Committee of Inquiry: Attack on the Capitol: Donald Trump subpoenaed

As announced, the investigative committee into the attack on the US Capitol has summoned ex-President Donald Trump.

Committee of Inquiry: Attack on the Capitol: Donald Trump subpoenaed

As announced, the investigative committee into the attack on the US Capitol has summoned ex-President Donald Trump. He is to hand over a large number of documents by November 4th and be available from November 14th for a multi-day questioning under oath.

It is still unclear whether Trump will follow the subpoena or take action against it. On Friday (local time), his lawyers initially only announced that they would examine the document. Trump himself used a campaign appearance in Texas on Saturday night to make fun of the committee's work in front of his supporters.

Storm on the Capitol

Trump supporters stormed the US Parliament building on January 6, 2021 - right after the Republican's appearance. The then-President once again stirred up the crowd with false claims that his victory over challenger Joe Biden in the November 2020 election was stolen by fraud. He called on his supporters to protest in front of the Capitol, where Biden's election victory was about to be officially sealed. Five people died as a result of the attack.

Among other things, the House of Representatives committee wants Trump to have data on all phone calls, text messages and communications via the Signal chat service on the day of the attack. He should also disclose with whom he communicated in the days about the outcome of the presidential election. Specifically, MEPs want to know about any documents since September 1 that have mentioned the Proud Boys and the Oath Keepers, two right-wing groups who violently participated in the attack.

Summons as a symbolic step

The subpoena published on Friday could remain a symbolic move. There is a process for bringing defaulting witnesses to court for contempt of Congress. But the committee is running out of time.

A new House of Representatives will be elected in November. The committee must have completed its work by the end of the year - before the newly elected House of Representatives begins its work in January. And according to polls, the chances are good that the Republican Party, which is largely pro-Trump, will achieve a majority in the election. Then further investigations into the attack should be off the table.

If Trump doesn't obey the subpoena, the committee could take him to court. However, that would probably be a month-long process for which there is no time. The other way would be to report Trump to the Justice Department for contempt of Congress. Trump's former advisor Steve Bannon, for example, has already been convicted and is to go to prison for four months. However, the ministry has so far only followed two out of four ads from the committee.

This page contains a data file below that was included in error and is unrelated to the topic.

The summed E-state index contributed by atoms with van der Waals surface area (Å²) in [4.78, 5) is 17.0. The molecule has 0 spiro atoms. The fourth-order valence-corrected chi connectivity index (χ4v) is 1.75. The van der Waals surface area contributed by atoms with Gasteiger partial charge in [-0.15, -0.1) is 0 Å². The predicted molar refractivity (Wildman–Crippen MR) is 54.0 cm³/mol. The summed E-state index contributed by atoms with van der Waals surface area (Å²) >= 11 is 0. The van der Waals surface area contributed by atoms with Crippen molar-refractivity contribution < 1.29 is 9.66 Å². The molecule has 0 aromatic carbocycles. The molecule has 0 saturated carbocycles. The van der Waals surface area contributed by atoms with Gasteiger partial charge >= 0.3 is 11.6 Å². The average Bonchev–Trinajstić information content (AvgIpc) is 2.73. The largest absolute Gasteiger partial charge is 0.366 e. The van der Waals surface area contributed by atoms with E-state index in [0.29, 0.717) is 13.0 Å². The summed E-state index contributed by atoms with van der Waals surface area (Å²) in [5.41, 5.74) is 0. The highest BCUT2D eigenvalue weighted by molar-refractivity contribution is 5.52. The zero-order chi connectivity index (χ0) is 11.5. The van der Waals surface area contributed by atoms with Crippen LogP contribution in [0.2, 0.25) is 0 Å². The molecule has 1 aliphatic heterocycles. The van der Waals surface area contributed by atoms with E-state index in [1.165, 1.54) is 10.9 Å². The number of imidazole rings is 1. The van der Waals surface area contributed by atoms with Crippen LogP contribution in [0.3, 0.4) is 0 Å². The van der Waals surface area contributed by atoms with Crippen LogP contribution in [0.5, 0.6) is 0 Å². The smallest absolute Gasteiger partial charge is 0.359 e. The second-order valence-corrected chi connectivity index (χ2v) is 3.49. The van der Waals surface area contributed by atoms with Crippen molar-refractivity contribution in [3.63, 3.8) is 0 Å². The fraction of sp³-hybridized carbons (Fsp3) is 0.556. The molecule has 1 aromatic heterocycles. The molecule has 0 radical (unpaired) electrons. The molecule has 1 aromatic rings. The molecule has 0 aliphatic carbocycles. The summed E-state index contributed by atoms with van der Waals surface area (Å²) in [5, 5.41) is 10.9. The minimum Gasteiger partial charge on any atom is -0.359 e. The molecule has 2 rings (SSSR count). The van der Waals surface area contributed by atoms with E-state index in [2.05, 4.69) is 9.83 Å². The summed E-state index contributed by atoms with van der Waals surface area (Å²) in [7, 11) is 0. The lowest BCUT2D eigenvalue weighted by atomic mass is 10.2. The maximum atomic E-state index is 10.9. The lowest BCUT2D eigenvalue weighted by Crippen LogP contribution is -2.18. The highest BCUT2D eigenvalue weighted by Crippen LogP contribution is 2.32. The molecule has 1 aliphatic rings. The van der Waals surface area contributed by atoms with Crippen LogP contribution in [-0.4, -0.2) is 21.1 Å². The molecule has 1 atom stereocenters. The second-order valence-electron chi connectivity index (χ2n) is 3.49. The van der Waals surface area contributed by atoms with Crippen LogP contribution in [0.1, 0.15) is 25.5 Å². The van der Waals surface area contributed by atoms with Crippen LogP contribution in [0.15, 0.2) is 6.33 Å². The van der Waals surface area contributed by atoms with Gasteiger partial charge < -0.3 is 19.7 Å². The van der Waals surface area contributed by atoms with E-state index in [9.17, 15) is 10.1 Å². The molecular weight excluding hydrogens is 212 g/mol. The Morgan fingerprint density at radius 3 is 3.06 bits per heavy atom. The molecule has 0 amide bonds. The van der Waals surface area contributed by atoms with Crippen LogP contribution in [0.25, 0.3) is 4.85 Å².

Trump's options

Trump can first send his lawyers to court against the subpoena. And even if Trump should follow the request, he can refuse to testify, for example so as not to incriminate himself. Several of his confidants had exercised this right when questioned by the committee.

The committee stressed in its subpoena that it was aware that subpoenaing an ex-president was a "significant and historic" step. At the same time, Democratic committee chief Bennie Thompson and his Republican deputy Liz Cheney emphasized that Trump was the "first and only" US president who tried to overturn an election result and prevent a peaceful transfer of office.

The committee also pointed out that ex-Presidents Theodore Roosevelt (1901-1909), Harry Truman (1945-1953) and Gerald Ford (1974-1977), among others, had testified before Congress. The deputies pointedly brought in a quote from Roosevelt, according to which an ex-president is just a US citizen like any other and it is his duty to obey a subpoena from Congress.

The law firm Dhillon Law Group hired by Trump criticized the committee for making the subpoena public. That contradicts legal norms, said a representative of the "Politico" website. Check the document now.

During his appearance Saturday night in Texas, Trump mentioned the subpoena but did not comment on whether or not he would follow it. At the same time, he ridiculed the committee's work: So far, its members have found nothing "except for a great patriot," Trump said. His supporters interrupted him by singing the national anthem. The only thing the committee doesn't want to investigate is "the corruption" that took place in the 2020 presidential election, Trump said. Shortly before the US midterm elections, he generally questioned the legitimacy of US elections.

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